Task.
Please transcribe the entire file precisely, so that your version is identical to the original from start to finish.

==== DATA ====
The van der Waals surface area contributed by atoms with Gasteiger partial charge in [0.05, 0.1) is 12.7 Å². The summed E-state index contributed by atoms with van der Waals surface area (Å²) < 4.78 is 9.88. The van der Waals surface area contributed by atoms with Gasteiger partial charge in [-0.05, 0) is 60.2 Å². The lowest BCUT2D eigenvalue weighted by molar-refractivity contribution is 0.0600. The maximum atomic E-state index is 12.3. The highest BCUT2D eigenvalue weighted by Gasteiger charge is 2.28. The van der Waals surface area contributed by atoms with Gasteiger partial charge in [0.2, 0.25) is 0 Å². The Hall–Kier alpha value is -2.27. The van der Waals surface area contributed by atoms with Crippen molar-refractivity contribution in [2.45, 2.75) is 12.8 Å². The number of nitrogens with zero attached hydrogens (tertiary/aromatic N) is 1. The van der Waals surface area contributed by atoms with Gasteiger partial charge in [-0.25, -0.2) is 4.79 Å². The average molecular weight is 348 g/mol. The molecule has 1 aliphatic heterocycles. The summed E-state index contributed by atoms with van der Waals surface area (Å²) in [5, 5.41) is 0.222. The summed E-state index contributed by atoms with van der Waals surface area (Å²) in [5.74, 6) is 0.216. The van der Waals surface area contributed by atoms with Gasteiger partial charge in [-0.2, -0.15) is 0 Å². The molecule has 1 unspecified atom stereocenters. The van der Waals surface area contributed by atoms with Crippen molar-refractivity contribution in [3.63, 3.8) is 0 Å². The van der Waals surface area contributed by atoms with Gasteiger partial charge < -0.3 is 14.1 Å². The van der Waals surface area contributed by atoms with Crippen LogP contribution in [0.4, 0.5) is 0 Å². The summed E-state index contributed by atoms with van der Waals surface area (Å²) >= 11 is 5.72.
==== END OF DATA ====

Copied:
The van der Waals surface area contributed by atoms with Gasteiger partial charge in [0.05, 0.1) is 12.7 Å². The summed E-state index contributed by atoms with van der Waals surface area (Å²) < 4.78 is 9.88. The van der Waals surface area contributed by atoms with Gasteiger partial charge in [-0.05, 0) is 60.2 Å². The lowest BCUT2D eigenvalue weighted by molar-refractivity contribution is 0.0600. The maximum atomic E-state index is 12.3. The highest BCUT2D eigenvalue weighted by Gasteiger charge is 2.28. The van der Waals surface area contributed by atoms with Gasteiger partial charge in [0.2, 0.25) is 0 Å². The Hall–Kier alpha value is -2.27. The van der Waals surface area contributed by atoms with Crippen molar-refractivity contribution in [2.45, 2.75) is 12.8 Å². The number of nitrogens with zero attached hydrogens (tertiary/aromatic N) is 1. The van der Waals surface area contributed by atoms with Gasteiger partial charge in [-0.25, -0.2) is 4.79 Å². The average molecular weight is 348 g/mol. The molecule has 1 aliphatic heterocycles. The summed E-state index contributed by atoms with van der Waals surface area (Å²) in [5, 5.41) is 0.222. The summed E-state index contributed by atoms with van der Waals surface area (Å²) in [5.74, 6) is 0.216. The van der Waals surface area contributed by atoms with Gasteiger partial charge in [-0.2, -0.15) is 0 Å². The molecule has 1 unspecified atom stereocenters. The van der Waals surface area contributed by atoms with Crippen molar-refractivity contribution in [3.63, 3.8) is 0 Å². The van der Waals surface area contributed by atoms with Gasteiger partial charge < -0.3 is 14.1 Å². The van der Waals surface area contributed by atoms with Crippen LogP contribution in [0.4, 0.5) is 0 Å². The summed E-state index contributed by atoms with van der Waals surface area (Å²) >= 11 is 5.72.